Volume 14 - 2023 | https://doi.org/10.3389/fendo.2023.1254459
The impact of obstructive sleep apnea on nonalcoholic fatty liver disease
- 1Department of Respiratory and Critical Disease, Respiratory Sleep Disorder Center, First Affiliated Hospital of Dalian Medical University, Dalian, Liaoning, China
- 2Department of Gastroenterology, First Affiliated Hospital of Dalian Medical University, Dalian, Liaoning, China
- 3Department of Medical Information Engineering, Zhongshan College of Dalian Medical University, Dalian, Liaoning, China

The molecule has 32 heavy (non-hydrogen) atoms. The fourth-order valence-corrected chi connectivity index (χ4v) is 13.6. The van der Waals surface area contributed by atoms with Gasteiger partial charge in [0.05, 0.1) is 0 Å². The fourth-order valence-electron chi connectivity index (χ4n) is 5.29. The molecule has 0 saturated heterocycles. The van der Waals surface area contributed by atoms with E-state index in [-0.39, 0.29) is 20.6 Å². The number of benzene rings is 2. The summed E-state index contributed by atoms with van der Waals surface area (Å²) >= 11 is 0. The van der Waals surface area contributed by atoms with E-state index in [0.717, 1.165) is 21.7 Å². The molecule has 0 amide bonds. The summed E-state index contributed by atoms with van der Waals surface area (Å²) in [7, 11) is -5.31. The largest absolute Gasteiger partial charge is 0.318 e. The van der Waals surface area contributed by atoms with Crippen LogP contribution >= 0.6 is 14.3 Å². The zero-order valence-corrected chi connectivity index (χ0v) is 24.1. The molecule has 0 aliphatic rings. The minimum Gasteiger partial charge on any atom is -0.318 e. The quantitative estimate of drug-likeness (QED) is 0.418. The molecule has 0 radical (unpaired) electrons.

Obstructive sleep apnea (OSA) is characterized by episodic sleep state-dependent collapse of the upper airway, with consequent hypoxia, hypercapnia, and arousal from sleep. OSA contributes to multisystem damage; in severe cases, sudden cardiac death might occur. In addition to causing respiratory, cardiovascular and endocrine metabolic diseases, OSA is also closely associated with nonalcoholic fatty liver disease (NAFLD). As the prevalence of OSA and NAFLD increases rapidly, they significantly exert adverse effects on the health of human beings. The authors retrieved relevant documents on OSA and NAFLD from PubMed and Medline. This narrative review elaborates on the current knowledge of OSA and NAFLD, demonstrates the impact of OSA on NAFLD, and clarifies the underlying mechanisms of OSA in the progression of NAFLD. Although there is a lack of sufficient high-quality clinical studies to prove the causal or concomitant relationship between OSA and NAFLD, existing evidence has confirmed the effect of OSA on NAFLD. Elucidating the underlying mechanisms through which OSA impacts NAFLD would hold considerable importance in terms of both prevention and the identification of potential therapeutic targets for NAFLD.